BARBWIRE BOB – Ramblin’ Around the Corral with Bob Sweeney

Some Early Day History

We can be thankful that 2021 is behind us and if you’re reading this column be glad that both you, and I, have survived the pandemic, at least for now.  I’m fully vaccinated by Pfizer with a recent booster.  It gives me a sense of security, although I keep hearing and reading about people who have been fully vaccinated  contacting the malady, but it seems with less severe impact.  It appears that there are now fewer deaths and no doubt our wonderful medical community has learned how to treat the symptoms better.  I  don’t hear much about patients on ventilators anymore.  Anyway, it’s onward into 2022 and feeling that American ingenuity, courage, and guts will prevail.  We look forward to a busy year covering community events.  

There’s an old newspaper joke that goes like this,  “Everyone in the community knows about the news, they read the newspaper to see if we found out about it.”  There probably is some truth to that tale.


I think you faithful readers know by now that I’m a small-town boy born and raised on a ranch near Craig, located in the remote Northwest corner of Colorado.  -20 below zero was standard weather decades ago and I noticed that it was -5 recently, making me homesick…ha!  

We would be snowed in on the ranch and my dad would harness up “Wally” and “Dolly,” his venerable  team of horses hitched to a sled to feed the hungry cattle.  It was amazing that the Hereford cattle could survive the cold, but they are surviving on the vital hay.  Home from CSU, one Christmas, I helped my Dad feed with the temperature recorded at  -50 below zero and the wagon just cracked as it rolled through the frozen snow.  That particular breed of cattle was widespread, prior the introduction of angus and other breeds in later years.

Moffat County became home to large herds of sheep that followed some early day sheep/cattle confrontations in the last century. The sheep could graze on the vast open space between Craig, flowing to Utah some 90 miles to the West containing the Dinosaur National Monument and the famous outlaw team of Butch Cassidy and the Sundance Kid.  

The early day Greek immigrants migrated to the United States and became sheepherders and eventually owners of vast acres of land where they would graze the sheep on the sagebrush and wild grasses in the desert areas extending to Utah  and then drive the flocks of sheep to the higher country mountains beyond Steamboat Springs and the Vail Valley.  I  remember trips to Denver through Glenwood Canyon and there was nothing but a stream and wild bushes along the highway passing through the small town of Eagle that was home to  a small newspaper called the Eagle Valley Enterprise published by Marilla McCain.  Today, the Vail Valley is home to vast ski runs and thousands of residents and a major U.S. and world tourist destination.

Our ranch was located at one of the few river bridges crossing the mighty Yampa River, so all of the sheep herds migrating from the lower county winter pasture would pass by our ranch on a county road with our fenced  pastures on both sides of the road.   The bands of sheep had one black sheep for every100 white sheep and if they missed a black sheep the herders  would know that they were missing stray sheep from upwards of 100 animals.  The several herders lived with the sheep herds in  sheep wagons where they had a bunk bed and small cooking stove and a few dogs.  The sheep owners knew my parents and would stop for an early morning breakfast with Henry and June Sweeney. I can remember as a youth the names of Urie, Visintainer, and Kourlis, hearing them laughing and visiting in the ranch kitchen at an early morning hour.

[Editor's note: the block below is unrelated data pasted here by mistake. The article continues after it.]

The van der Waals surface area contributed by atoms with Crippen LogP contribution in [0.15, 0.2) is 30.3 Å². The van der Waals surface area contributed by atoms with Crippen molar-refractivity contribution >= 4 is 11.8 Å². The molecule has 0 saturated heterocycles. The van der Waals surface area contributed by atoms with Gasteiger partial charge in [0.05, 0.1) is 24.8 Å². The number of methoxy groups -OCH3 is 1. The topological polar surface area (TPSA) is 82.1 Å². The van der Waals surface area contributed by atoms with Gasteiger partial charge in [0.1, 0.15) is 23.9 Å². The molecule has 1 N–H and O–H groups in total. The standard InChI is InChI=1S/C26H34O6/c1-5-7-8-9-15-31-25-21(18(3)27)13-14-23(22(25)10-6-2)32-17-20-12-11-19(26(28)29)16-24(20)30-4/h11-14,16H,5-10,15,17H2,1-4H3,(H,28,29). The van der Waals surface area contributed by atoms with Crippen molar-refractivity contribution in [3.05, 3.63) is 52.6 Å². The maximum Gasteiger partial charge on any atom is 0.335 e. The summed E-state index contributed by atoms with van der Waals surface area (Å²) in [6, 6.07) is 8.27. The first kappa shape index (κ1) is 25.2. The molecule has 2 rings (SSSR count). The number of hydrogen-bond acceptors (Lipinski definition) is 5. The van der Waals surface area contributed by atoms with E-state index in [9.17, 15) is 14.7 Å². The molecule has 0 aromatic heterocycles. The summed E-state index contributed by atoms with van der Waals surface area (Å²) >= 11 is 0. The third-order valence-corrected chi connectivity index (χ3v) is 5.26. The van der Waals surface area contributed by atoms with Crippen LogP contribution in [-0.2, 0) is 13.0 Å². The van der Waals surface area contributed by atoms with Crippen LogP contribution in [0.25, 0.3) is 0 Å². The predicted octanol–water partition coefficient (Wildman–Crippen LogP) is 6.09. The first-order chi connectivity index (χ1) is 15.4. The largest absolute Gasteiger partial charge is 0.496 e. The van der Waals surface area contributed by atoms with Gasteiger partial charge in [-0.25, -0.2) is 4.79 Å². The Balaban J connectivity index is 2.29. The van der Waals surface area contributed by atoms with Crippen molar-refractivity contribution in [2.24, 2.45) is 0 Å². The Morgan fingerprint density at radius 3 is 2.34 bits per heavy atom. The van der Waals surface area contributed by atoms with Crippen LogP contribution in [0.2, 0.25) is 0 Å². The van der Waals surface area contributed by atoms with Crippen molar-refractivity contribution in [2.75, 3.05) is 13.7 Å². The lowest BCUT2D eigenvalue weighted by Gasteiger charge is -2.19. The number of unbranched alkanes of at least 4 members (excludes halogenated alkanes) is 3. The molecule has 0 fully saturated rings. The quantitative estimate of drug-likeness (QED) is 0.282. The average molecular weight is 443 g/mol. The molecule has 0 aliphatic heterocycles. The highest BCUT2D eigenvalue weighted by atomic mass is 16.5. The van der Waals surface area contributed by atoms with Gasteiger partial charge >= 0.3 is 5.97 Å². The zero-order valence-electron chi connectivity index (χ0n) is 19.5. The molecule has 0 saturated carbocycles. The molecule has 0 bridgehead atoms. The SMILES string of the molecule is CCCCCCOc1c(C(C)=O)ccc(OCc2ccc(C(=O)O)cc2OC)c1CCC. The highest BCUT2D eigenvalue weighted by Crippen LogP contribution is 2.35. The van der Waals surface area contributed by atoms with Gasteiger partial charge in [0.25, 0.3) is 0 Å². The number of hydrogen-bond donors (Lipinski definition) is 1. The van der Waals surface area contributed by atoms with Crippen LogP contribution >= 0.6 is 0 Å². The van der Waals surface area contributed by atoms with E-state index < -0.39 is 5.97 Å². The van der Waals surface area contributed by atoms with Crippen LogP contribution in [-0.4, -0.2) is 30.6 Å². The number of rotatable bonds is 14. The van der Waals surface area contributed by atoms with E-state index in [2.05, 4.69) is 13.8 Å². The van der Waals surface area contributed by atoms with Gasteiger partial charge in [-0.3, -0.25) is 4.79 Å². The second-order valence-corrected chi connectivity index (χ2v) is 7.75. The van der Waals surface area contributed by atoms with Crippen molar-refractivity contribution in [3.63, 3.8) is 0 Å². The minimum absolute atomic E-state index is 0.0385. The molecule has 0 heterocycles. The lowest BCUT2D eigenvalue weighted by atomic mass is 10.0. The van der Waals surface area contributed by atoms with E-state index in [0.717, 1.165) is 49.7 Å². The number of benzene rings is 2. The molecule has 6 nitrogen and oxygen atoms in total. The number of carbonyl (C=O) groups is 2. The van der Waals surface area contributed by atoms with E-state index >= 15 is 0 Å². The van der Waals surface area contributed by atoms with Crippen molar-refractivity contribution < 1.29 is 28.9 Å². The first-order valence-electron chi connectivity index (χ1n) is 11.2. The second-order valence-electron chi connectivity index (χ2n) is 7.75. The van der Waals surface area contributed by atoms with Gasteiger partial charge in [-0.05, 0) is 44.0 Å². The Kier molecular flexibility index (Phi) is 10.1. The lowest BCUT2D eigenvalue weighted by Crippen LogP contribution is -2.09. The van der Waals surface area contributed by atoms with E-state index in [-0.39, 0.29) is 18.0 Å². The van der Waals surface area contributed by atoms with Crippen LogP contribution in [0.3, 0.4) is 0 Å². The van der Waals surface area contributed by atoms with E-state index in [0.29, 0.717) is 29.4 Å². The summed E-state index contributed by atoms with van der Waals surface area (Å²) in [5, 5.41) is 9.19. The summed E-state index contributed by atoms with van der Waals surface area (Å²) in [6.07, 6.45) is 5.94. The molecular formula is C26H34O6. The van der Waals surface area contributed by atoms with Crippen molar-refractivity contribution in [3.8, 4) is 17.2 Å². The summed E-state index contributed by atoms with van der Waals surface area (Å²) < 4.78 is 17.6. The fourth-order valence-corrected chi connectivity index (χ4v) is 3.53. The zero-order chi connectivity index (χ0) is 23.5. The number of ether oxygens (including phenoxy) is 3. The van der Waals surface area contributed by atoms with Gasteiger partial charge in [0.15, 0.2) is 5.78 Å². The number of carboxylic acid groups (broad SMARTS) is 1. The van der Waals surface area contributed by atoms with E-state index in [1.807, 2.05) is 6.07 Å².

Sheep were an excellent animal for the cold climate and short growing season in Northwest Colorado, faring better than cattle in the harsh environment.  They also had a dual value with the wool along with the mutton and “leg of lamb.” Craig had a huge wool warehouse and was once the largest wool shipping center in the United States.  Shearing crews from Mexico would come through the county in the spring and shear the thick wool from the ewes placing the wool in huge burlap bags then hauled to the Craig  wool warehouse and railroad yard for shipment to major mills across America.  The Denver and Rio Grande railroad hauled the wool through the famed Moffat Tunnel, passing through Gilpin County and Rollinsville to Denver and beyond.   

As we know, the demand for wool declined and the warehouse  is gone.  I haven’t worn a warm wool Pendleton  shirt since I left Craig 42 years ago.  Many Greek livestock owners still ranch in the Craig area and made small fortunes from their high-country grazing properties that became prime mountain real estate.  Mining and vast cattle ranches made up the early day history of Colorado prior to the arrival of homesteaders and barb wire fences as the prairie was dotted with small sod cabins.

I attended Colorado A&M to become a veterinarian but eventually became a newspaper publisher.  Along the way A&M  became CSU;  I changed majors and took 65 hours of history and received an A-plus in Colorado history from professor Dr. David Furniss.  The final exam  question was to write about the history of the Colorado cattle industry.  I had that nailed, as my ancestors were part of the history dating back to 1885 and the early day Homestead Act.  My grandfather homestead on 160 acres, fenced the property, and lived in a tiny log cabin for three years, “proving up” on the homesteaded land.  Patrick Sweeney immigrated to America from Ireland at age 19 with nothing, eventually  owning a  piece of land on the American frontier.

What a blessing to come to America.